Participants will have visits that include medical history, physical exam, and blood and urine tests:

Baseline: They will get the vaccine and be monitored for 2 hours.

Follow-up visits 1 and 2 weeks after baseline.

Visit 3 weeks after baseline: They will get the booster and be monitored for 2 hours.

Follow-up visits 1 and 2 weeks after booster visit.

Visit 3-5 weeks after booster visit: This includes mosquito feeding. Mosquitos grown in the lab will be allowed to bite the arm. Blood will be drawn 4 times in the 3 hours after the feeding.

Phone follow-up a few days after the mosquito feeding.

After the feeding visit, 5 follow-up visits about every 2 months

Participants will keep a symptom diary for 7 days after each vaccine. They will record their temperature. They will measure any redness around the injection site. They will document and if possible photograph any mosquito bites they get.


Condition Intervention Phase
Mosquito-Borne Disease Biological: AGS-v Biological: AGS-v + adjuvant Other: Placebo Phase 1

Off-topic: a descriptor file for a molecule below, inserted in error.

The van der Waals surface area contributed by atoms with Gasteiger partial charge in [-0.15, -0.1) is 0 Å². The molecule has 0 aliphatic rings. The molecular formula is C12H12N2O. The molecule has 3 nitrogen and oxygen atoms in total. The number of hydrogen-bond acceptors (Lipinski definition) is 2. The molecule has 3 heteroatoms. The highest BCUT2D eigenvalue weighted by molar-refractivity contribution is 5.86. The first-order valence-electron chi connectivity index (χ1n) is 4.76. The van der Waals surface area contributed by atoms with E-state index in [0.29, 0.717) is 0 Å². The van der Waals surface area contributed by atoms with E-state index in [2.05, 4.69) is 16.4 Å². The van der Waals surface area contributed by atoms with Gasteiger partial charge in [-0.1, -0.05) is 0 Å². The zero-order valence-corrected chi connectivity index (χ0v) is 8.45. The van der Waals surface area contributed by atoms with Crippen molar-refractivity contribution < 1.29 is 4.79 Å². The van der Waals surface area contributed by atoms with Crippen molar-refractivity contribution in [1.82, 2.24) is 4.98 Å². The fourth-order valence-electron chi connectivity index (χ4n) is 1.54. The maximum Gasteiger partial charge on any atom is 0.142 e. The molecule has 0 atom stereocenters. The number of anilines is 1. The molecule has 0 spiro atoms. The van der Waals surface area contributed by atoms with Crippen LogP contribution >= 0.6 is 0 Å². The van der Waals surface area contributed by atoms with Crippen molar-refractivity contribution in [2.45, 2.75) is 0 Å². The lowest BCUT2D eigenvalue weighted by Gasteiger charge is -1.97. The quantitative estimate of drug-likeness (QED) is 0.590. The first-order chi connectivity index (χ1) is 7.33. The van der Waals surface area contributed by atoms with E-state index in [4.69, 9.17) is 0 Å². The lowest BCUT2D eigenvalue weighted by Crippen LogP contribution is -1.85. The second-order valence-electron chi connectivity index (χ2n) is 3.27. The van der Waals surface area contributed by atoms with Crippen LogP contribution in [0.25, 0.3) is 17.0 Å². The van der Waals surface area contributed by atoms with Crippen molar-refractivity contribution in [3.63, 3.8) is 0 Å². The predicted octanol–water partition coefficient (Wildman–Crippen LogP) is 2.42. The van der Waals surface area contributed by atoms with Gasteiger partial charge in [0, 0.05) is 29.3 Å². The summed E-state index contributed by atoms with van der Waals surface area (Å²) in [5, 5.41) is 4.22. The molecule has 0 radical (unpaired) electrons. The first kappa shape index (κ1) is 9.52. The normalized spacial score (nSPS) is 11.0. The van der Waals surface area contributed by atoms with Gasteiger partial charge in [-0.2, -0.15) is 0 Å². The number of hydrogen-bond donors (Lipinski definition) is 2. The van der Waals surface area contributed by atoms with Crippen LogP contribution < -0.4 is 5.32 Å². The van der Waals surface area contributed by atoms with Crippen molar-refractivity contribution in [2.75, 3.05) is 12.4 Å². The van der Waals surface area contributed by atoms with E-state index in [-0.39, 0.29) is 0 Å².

National Institute of Allergy and Infectious Diseases (NIAID) has indicated that access to an investigational treatment associated with this study is available outside the clinical trial.  

Study Type: Interventional
Study Design: Allocation: Randomized
Intervention Model: Parallel Assignment
Masking: Quadruple (Participant, Care Provider, Investigator, Outcomes Assessor)
Primary Purpose: Other
Official Title: Randomized, Double-Blind, Placebo-Controlled, Phase 1 Study in Healthy Volunteers to Evaluate the Safety and Immunogenicity of AGS-v, a Universal Mosquito-Borne Disease Vaccine